The meaning of Shoeless Joe may not be immediately clear to readers: Why should they care if Shoeless Joe Jackson and seven other dead members of the 1919 White Sox get the opportunity to play baseball once again, or if Ray Kinsella succeeds in persuading J. D. Salinger that he should resume writing fiction? Readers gradually come to the realization, however, that the main themes of Shoeless Joe are not associated with baseball but rather with death and individuals’ attempts to deal with the past. Like all people, Ray Kinsella wishes that he could change his past and have a final conversation with his late father. Readers know that this is impossible; nevertheless, they wish that reality could correspond to one’s dreams.
When he first hears the voice telling him “If you build it, he will come” and “Ease his pain,” Ray Kinsella assumes that the voice is referring only to Shoeless Joe Jackson, and he builds only a left field because Shoeless Joe was a left fielder. He believes that this will “ease the pain” of Shoeless Joe, who was banned for life by Commissioner Kenesaw Mountain Landis from the sport that had brought him so much happiness. Although quite beautiful and green, Ray’s left field is not a complete baseball field, and, when Shoeless Joe arrives, he persuades Ray that there are other players who would like to play; Ray then builds a complete baseball field. He also discovers that only those who believe in the miraculous happenings on his baseball diamond see the ghostly players and learn anything from them. Ray’s brother-in-law, Mark, who thinks only of all the money that could be made by planting corn in this field, sees no one there and tries unsuccessfully to force Ray to sell his farm.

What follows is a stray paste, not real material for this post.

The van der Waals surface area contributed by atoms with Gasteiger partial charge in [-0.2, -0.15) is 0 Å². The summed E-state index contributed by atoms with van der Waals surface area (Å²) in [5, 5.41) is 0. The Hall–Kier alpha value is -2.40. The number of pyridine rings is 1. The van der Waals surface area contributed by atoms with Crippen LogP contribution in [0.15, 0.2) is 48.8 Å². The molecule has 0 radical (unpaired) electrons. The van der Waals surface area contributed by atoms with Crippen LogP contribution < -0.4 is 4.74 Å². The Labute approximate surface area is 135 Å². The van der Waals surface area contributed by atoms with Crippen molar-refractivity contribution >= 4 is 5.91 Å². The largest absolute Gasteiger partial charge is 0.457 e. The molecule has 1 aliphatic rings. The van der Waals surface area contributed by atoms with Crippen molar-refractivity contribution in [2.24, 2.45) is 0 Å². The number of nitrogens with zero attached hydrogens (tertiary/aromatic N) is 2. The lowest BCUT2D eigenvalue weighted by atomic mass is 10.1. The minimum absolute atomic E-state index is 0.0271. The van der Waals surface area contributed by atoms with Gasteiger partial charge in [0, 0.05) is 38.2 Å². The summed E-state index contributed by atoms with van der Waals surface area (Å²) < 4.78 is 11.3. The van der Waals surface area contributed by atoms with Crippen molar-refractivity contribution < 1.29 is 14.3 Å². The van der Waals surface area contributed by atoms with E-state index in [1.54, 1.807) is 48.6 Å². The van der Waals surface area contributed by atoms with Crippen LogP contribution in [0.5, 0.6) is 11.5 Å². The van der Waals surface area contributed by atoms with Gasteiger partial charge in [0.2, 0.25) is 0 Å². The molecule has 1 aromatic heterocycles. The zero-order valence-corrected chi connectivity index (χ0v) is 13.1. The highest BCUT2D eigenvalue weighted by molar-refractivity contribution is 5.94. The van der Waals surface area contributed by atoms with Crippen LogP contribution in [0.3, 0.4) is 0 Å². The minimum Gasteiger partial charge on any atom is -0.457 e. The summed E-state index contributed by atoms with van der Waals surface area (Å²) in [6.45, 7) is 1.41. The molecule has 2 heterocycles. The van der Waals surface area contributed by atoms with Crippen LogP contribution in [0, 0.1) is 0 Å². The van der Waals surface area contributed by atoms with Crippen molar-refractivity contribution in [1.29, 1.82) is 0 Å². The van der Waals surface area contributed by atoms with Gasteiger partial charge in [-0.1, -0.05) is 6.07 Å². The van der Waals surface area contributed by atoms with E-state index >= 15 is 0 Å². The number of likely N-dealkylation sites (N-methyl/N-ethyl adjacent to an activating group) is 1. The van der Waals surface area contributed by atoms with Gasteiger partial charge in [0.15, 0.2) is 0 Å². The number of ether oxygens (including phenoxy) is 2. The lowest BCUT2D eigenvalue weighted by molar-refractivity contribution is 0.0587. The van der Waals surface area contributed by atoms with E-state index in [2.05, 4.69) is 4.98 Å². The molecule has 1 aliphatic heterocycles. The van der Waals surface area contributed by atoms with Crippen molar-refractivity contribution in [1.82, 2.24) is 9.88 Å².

Then, another idea occurs to Ray: He believes that “he” may refer to J. D. Salinger, the author of The Catcher in the Rye (1951) who stopped writing and became a recluse in New England. Ray recalled that there is a character named Ray Kinsella in a 1941 short story by Salinger and a minor character named Richard Kinsella in Salinger’s famous novel. He also read in a 1965 interview that Salinger’s wish as a child was to play baseball for the New York Giants in the Polo Grounds. Salinger noted that this dream had become impossible because he was too old and because the Polo Grounds were torn down in 1964.
For reasons that neither man can understand, Ray and J. D. Salinger go to a ball game in Boston’s Fenway Park, where they alone see on the scoreboard the records of an outfielder named Moonlight...
(The entire section is 671 words.)